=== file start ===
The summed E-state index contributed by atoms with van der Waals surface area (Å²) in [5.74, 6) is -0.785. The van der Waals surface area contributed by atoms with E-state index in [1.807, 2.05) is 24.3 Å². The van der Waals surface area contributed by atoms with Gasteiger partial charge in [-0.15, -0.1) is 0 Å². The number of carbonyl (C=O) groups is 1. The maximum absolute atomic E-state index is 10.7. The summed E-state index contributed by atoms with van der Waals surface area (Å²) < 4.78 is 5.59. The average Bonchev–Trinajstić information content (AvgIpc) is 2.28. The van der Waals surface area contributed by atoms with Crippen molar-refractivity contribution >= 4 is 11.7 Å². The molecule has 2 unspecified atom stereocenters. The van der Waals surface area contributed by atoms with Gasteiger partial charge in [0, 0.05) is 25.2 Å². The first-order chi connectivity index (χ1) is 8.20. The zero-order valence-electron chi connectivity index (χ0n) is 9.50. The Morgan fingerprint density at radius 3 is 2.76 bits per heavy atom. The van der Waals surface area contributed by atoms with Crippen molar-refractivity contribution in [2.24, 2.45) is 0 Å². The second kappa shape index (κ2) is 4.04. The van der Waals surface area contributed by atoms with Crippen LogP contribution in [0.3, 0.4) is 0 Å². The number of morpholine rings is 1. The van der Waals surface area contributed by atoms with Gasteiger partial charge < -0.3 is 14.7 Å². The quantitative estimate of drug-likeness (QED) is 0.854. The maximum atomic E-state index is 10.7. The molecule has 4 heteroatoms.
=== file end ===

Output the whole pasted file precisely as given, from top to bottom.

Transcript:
The summed E-state index contributed by atoms with van der Waals surface area (Å²) in [5.74, 6) is -0.785. The van der Waals surface area contributed by atoms with E-state index in [1.807, 2.05) is 24.3 Å². The van der Waals surface area contributed by atoms with Gasteiger partial charge in [-0.15, -0.1) is 0 Å². The number of carbonyl (C=O) groups is 1. The maximum absolute atomic E-state index is 10.7. The summed E-state index contributed by atoms with van der Waals surface area (Å²) < 4.78 is 5.59. The average Bonchev–Trinajstić information content (AvgIpc) is 2.28. The van der Waals surface area contributed by atoms with Crippen molar-refractivity contribution >= 4 is 11.7 Å². The molecule has 2 unspecified atom stereocenters. The van der Waals surface area contributed by atoms with Gasteiger partial charge in [0, 0.05) is 25.2 Å². The first-order chi connectivity index (χ1) is 8.20. The zero-order valence-electron chi connectivity index (χ0n) is 9.50. The Morgan fingerprint density at radius 3 is 2.76 bits per heavy atom. The van der Waals surface area contributed by atoms with Crippen molar-refractivity contribution in [2.24, 2.45) is 0 Å². The second kappa shape index (κ2) is 4.04. The van der Waals surface area contributed by atoms with Crippen LogP contribution in [0.3, 0.4) is 0 Å². The number of morpholine rings is 1. The van der Waals surface area contributed by atoms with Gasteiger partial charge < -0.3 is 14.7 Å². The quantitative estimate of drug-likeness (QED) is 0.854. The maximum atomic E-state index is 10.7. The molecule has 4 heteroatoms.